SXSW: Alex Chilton Tribute

 

 

 It would take more than the death of a venerated indie legend to slow down a non-stop promotional event like SXSW, that carries on for four straight 14 hour days of beer, barbecue, and balmy weather. The freak winter chill that descended on the Texas hill country and left underdressed out-of-towners shivering at Austin's many outdoor venues on Saturday, though? Now that did succeed in putting a damper on things.  

 

And the frosty weather also set an appropriate the-party-is-over vibe for the much anticipated closing night tribute to Alex Chilton, the man Paul Westerberg once fantasized would have "children by the million" waiting for him, who died on Wednesday in New Orleans of an apparent heart attack, just days before he was to play a Big Star tribute at SXSW in celebration of last year's thoroughly fabulous Keep An Eye On The Sky box set.

 

Instead of that show, there was a hastily but impressively pulled together heartfelt musical wake that ran for 90 emotional minutes on Saturday night and featured the core band of Big Star drummer Jody Stephens with Ken Stringfellow and Jon Auer of the power band The Posies, who served as one half of the occasionally reuniting Big Star since the early ‘90s.

 

 

Joining them were guests M. Ward, John Doe, Evan Dando, Chuck Prophet, the Watson Twins, Susan Cowsill (pictured up top with the Watsons, Auer and Stephens), Sondre Lerche (that's him), original Big Star bassist Andy Hummel, Curt Kirkwood of the Meat Puppets, and Mike Mills of R.E.M., among others. And happily, it was held indoors at Antone’s, so the mourners and celebrants at the church of Chilton, at least, were not left out in the cold with their grief.

 

The night began with a message being read from Chilton’s widow Laura, who married the 59 year old songwriter, guitarist and former teenage leader of the Box Tops just last year. She wrote about Chilton’s analytical nature and how he “lived life as he pleased,” how proud he was to have produced albums by shockabilly band The Cramps, and how much he liked the Beach Boys and Bach, Carole King and Teenage Fanclub. And how had the same blasé attitude about death that he had about sleep. “He said to me the other day,” she wrote, “that he wished he could be up 24/7. Life was just too interesting to make time for sleep. It was funny, but at the same time I knew he was serious.”

 

 The surprise standout was Lerche, the 27 year Norwegian singer who was the youngest Big Star acolyte on stage. He absolutely killed “The Ballad Of El Goodo,” his sweetly upward gliding voice evoking the innocence of the young Chilton as well as the song’s steely, heart-swelling resolve to stay true to one’s convictions in the face of “unbelievable odds.”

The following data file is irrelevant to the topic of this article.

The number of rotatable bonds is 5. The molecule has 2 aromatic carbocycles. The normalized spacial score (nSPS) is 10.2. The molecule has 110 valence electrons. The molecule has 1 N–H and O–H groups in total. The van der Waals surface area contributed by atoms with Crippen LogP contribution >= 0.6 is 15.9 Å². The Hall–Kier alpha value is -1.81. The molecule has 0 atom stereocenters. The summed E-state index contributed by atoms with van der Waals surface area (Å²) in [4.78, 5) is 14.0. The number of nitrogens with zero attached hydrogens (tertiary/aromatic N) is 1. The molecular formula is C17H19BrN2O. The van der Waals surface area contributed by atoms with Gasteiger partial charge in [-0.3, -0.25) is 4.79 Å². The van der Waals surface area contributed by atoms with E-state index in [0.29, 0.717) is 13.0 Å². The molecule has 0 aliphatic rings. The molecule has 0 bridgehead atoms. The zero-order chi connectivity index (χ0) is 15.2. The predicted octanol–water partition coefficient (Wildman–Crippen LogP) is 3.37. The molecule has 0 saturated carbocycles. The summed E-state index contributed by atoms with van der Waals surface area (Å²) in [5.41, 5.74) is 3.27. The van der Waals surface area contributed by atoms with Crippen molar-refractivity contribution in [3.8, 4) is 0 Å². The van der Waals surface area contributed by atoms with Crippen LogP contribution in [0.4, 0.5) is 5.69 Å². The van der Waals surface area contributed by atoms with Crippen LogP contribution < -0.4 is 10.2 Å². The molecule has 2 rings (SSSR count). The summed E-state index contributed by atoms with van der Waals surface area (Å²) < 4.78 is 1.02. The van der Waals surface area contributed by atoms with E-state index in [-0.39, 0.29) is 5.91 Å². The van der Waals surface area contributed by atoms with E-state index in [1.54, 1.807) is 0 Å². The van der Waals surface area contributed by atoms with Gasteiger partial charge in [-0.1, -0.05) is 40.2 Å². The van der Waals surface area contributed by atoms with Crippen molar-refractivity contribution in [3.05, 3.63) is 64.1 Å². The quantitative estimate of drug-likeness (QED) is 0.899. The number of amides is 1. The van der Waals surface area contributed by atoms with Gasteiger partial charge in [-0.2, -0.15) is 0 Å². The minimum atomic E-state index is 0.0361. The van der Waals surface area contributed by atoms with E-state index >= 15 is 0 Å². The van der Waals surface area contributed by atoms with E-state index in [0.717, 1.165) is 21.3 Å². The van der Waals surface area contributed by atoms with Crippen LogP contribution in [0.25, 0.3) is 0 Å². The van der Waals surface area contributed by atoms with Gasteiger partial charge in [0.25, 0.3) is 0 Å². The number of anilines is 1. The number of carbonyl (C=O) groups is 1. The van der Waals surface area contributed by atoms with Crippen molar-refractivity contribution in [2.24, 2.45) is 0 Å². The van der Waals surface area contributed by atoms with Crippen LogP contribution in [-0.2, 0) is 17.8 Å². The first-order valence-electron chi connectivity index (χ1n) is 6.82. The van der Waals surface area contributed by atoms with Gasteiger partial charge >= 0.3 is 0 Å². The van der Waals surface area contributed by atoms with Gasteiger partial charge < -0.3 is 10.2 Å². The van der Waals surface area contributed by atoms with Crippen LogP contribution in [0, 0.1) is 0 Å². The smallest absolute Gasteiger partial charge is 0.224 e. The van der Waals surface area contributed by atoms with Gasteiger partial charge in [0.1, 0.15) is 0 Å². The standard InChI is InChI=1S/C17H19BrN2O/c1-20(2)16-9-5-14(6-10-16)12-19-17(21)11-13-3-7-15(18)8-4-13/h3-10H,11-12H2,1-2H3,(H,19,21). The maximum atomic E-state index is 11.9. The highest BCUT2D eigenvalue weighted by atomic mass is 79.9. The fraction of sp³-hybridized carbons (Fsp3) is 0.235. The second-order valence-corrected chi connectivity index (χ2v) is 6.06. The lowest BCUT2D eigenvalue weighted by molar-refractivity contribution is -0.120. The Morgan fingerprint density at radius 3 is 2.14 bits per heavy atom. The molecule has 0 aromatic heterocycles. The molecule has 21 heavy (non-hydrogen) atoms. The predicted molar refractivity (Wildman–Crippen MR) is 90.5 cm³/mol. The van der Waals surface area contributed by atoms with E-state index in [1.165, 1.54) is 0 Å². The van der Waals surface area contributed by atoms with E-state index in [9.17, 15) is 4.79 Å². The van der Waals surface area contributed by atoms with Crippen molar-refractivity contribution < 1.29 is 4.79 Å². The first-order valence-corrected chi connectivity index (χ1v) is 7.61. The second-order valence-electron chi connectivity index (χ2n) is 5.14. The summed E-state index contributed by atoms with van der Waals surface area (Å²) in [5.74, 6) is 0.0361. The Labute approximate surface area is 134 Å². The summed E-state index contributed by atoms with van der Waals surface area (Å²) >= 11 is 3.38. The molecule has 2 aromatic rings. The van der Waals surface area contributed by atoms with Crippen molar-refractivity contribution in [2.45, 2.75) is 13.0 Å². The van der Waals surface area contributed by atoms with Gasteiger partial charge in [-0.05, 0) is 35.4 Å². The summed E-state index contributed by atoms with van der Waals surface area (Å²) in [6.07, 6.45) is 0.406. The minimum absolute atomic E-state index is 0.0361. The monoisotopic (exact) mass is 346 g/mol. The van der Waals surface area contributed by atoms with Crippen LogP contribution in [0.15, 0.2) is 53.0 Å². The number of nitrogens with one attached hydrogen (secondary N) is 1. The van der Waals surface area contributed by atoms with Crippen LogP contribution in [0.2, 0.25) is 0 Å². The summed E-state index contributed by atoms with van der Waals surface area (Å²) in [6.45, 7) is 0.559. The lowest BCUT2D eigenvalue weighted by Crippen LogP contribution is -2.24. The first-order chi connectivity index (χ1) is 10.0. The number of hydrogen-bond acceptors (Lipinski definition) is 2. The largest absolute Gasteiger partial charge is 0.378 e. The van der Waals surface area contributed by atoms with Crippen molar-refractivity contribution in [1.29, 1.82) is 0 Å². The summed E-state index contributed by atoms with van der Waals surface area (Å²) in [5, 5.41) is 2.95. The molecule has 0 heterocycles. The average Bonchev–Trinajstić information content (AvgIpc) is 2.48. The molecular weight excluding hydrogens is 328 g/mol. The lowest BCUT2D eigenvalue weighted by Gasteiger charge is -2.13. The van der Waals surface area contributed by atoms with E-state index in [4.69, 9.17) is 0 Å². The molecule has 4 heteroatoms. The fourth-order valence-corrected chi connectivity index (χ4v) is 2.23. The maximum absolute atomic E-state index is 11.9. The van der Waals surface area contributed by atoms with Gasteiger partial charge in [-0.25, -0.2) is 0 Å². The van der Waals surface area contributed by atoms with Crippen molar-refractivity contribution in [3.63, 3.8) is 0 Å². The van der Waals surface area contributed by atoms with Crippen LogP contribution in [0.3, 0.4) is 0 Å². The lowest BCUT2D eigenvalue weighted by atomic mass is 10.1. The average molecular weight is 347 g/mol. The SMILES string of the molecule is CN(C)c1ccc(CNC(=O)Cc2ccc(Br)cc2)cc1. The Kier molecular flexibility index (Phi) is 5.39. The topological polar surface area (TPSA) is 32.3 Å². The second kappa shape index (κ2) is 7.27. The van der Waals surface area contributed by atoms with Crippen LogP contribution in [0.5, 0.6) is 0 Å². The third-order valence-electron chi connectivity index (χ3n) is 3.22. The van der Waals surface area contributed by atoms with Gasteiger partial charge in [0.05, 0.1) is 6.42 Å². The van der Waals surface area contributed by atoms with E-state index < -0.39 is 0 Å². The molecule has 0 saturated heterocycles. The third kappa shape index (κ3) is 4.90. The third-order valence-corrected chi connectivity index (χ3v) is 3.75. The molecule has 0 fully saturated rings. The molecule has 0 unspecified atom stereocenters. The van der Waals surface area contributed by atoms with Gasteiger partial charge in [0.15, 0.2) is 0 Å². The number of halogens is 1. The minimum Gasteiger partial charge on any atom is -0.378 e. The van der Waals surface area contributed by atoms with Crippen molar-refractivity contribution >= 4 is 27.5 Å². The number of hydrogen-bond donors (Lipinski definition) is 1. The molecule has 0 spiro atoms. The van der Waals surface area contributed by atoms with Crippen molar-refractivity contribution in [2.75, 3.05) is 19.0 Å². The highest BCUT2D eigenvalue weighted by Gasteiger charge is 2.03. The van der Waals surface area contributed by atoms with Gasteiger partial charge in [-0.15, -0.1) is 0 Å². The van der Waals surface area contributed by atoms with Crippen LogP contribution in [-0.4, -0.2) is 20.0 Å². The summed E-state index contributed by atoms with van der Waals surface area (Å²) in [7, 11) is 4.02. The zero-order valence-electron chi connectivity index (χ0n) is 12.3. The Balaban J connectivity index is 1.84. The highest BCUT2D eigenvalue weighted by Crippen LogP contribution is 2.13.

Other highlights: Matt Ward transformed “Big Black Car” into a spare, haunting mood piece. The Him to Zooey Deschanel’s She lingered over lines like “Nothing can hurt me, nothing can touch me/Why should I care?/Driving is a gas/It ain’t gonna last.”

 

 

John Doe of X - that's him, with Stringfellow - did a wonderful job in capturing the tender sense of discovery in “I’m In Love With A Girl,” and served as a reminder of how brilliant early Big Star - a band named after a supermarket - was at crafting pop songs that conveyed the fraught awkwardness of adolescence. Chuck Prophet’s “Thank You Friends,” caught the mixture of forthrightness and sarcasm that was an essential part of Chilton’s makeup.

 

Evan Dando, after neatly expressing the roomful of Chilton fans' collective sorrow with an expletive, gave an appropriately shell-shocked reading of the desolate “Night Time.” (That's Westerberg's favorite Chilton song, the profoundly uncomfortable yet gorgeous tunes that goes "I hate it here, get me out of here/Get me out of here, I hate it here.") And on "Jesus Christ," Mills (that's him below) showed off the vocal chops that usually support Michael Stipe in a band that was deeply influenced by Big Star. 

 

 

The only wrong note struck all night came with Austin songwriter Amy Speace’s too earnest take on “I’ll Try Again,” which, shorn of Chilton’s ever-present edge could have passed for an uplifting Protestant hymn.  One other complaint: Somebody should have done “The Letter,” the 1967 hit for the Box Tops that Chilton sang, sounding like he was 40 years old, at the age of 16, and inspired Tennesee congressman Steve Cohen to almost break out in song on the House floor on Thursday (see below).  And I wish somebody had sung "Volare," or something else cheesy from the lounge and blues singing third act of Chilton's perplexing career. 

 

The show nicely recovered, though, with the most-hands-on-deck “September Gurls,” sung by Chilton’s fellow New Orleanian Susan Cowsill, the Watson Twins, Dando, Mills, Stephens, Stringfellow and Auer, who acted as MC all night long and distinguished himself with dignity and grace whenever he spoke or sang.

 

At the end, Stephens came to stage center alone to talk about his friend who will go down as one of the greatest of Memphis musicians, alongside the likes of Elvis Presley, Isaac Hayes, Furry Lewis  and Al Green. “It’s been 40 years that Alex and I shared a creative heart and spirit,” he said. “Thank you so much. You wrapped your arms around us. We appreciate it.” 

 

Previously: Photo File

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